- The National Renewable Energy Laboratory (NREL) is teaming up with Arizona's Salt River Project (SRP) to launch "one of the largest" home battery storage studies to date, NREL announced on Thursday.
- The study would offer insight into distributed storage, while also encouraging installations. 295 SRP customers have already submitted an application to install a battery and join the study, according to an SRP spokesperson, and about half of those systems have been installed and commissioned.
- The utility began offering an $1,800 incentive in May for the first 4,500 customers to enroll a qualifying lithium-ion battery storage system in their homes and agree to join the study. Incentive recipients that sign up on a first-come, first-serve basis through April 30, 2021, will be selected for the study at different times depending on the type of research being conducted, according to SRP's website.
The U.S. residential energy storage market overtook front-of-the-meter installations for the first time in the second quarter of 2018, according to a joint report by Wood Mackenzie Power & Renewable Energy Consulting and the Energy Storage Association.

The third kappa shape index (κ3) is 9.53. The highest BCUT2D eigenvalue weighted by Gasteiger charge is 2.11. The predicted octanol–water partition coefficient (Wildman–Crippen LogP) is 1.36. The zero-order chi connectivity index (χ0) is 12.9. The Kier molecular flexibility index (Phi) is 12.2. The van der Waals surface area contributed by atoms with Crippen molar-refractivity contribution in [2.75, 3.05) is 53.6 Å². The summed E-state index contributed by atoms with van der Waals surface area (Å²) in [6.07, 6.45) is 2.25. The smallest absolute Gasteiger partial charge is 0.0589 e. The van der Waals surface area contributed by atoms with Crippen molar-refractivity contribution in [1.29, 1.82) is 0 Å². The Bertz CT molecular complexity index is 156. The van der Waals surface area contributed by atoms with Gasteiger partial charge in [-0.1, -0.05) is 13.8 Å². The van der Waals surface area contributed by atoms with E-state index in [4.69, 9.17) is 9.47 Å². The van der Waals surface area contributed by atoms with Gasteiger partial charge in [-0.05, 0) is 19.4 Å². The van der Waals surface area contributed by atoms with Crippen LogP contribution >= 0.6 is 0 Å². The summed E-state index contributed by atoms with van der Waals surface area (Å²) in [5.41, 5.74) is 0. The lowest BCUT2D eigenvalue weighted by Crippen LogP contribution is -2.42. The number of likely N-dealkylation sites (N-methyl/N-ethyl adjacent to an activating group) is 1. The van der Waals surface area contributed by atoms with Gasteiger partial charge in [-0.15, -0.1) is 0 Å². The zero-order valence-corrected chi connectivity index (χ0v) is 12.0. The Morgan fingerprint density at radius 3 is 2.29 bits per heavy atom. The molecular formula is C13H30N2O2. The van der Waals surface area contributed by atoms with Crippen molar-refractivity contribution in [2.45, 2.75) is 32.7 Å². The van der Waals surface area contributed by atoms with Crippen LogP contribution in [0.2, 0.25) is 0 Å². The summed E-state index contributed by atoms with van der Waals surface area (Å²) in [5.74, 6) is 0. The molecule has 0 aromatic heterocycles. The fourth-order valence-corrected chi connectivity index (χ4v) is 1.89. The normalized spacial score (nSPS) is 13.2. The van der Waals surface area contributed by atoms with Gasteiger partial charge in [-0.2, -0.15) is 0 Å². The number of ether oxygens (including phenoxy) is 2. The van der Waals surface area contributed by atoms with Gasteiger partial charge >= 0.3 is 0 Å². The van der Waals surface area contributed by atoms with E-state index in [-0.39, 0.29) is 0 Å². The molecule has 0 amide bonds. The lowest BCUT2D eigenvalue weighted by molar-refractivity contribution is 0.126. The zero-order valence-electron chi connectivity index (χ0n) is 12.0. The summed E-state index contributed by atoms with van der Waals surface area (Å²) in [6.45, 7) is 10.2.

The incentive program from SRP comes in addition to new tariff structures from other regulated utilities in Arizona, which are expected to encourage more residential storage, Wood Mackenzie Senior Energy Storage Analyst Brett Simon told Utility Dive last month.
The study is "a landmark effort to understand the value" that distributed energy storage will have on customers and utilities, NREL said.
"Phase 1 is already underway," Adarsh Nagarajan, NREL research engineer, told Utility Dive in an email statement. "The focus is more about collecting diverse data," he said.
The first phase will manage granular resolution data on battery performance along with advanced battery testing data. Customer battery use and battery system performance data could be used in future stages of the NREL study "to develop modeling and simulation tools to assess the customer benefits and distribution network impacts of" battery systems.
The goal is to collect data from about 450 of the potential 4,500 SRP storage customers, according to Nagarajan. SRP reports that nearly 500 signed up, reserving their incentive. Battery systems charged by on-site renewable resources, like solar panels, are also eligible for the 30% federal tax credit.
Clarification: The headline has been updated to clarify that it is DOE's National Renewable Energy Laboratory that is working with SRP on the project.